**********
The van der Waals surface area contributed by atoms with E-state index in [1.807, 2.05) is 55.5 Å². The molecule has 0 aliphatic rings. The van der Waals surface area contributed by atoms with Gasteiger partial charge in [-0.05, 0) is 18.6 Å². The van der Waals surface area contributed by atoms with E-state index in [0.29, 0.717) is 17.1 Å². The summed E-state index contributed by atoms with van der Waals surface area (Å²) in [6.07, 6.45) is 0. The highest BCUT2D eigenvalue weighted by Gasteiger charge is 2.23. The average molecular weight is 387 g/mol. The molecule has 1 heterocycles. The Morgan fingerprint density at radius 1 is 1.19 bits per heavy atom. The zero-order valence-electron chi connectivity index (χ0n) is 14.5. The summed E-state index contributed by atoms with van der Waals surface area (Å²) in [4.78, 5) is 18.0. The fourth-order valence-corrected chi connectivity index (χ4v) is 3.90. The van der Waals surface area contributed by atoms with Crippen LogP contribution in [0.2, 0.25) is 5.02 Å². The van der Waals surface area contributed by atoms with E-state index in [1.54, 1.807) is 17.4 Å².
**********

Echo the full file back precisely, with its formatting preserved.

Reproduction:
The van der Waals surface area contributed by atoms with E-state index in [1.807, 2.05) is 55.5 Å². The molecule has 0 aliphatic rings. The van der Waals surface area contributed by atoms with Gasteiger partial charge in [-0.05, 0) is 18.6 Å². The van der Waals surface area contributed by atoms with E-state index in [0.29, 0.717) is 17.1 Å². The summed E-state index contributed by atoms with van der Waals surface area (Å²) in [6.07, 6.45) is 0. The highest BCUT2D eigenvalue weighted by Gasteiger charge is 2.23. The average molecular weight is 387 g/mol. The molecule has 1 heterocycles. The Morgan fingerprint density at radius 1 is 1.19 bits per heavy atom. The zero-order valence-electron chi connectivity index (χ0n) is 14.5. The summed E-state index contributed by atoms with van der Waals surface area (Å²) in [4.78, 5) is 18.0. The fourth-order valence-corrected chi connectivity index (χ4v) is 3.90. The van der Waals surface area contributed by atoms with Crippen LogP contribution in [0.2, 0.25) is 5.02 Å². The van der Waals surface area contributed by atoms with E-state index in [1.54, 1.807) is 17.4 Å².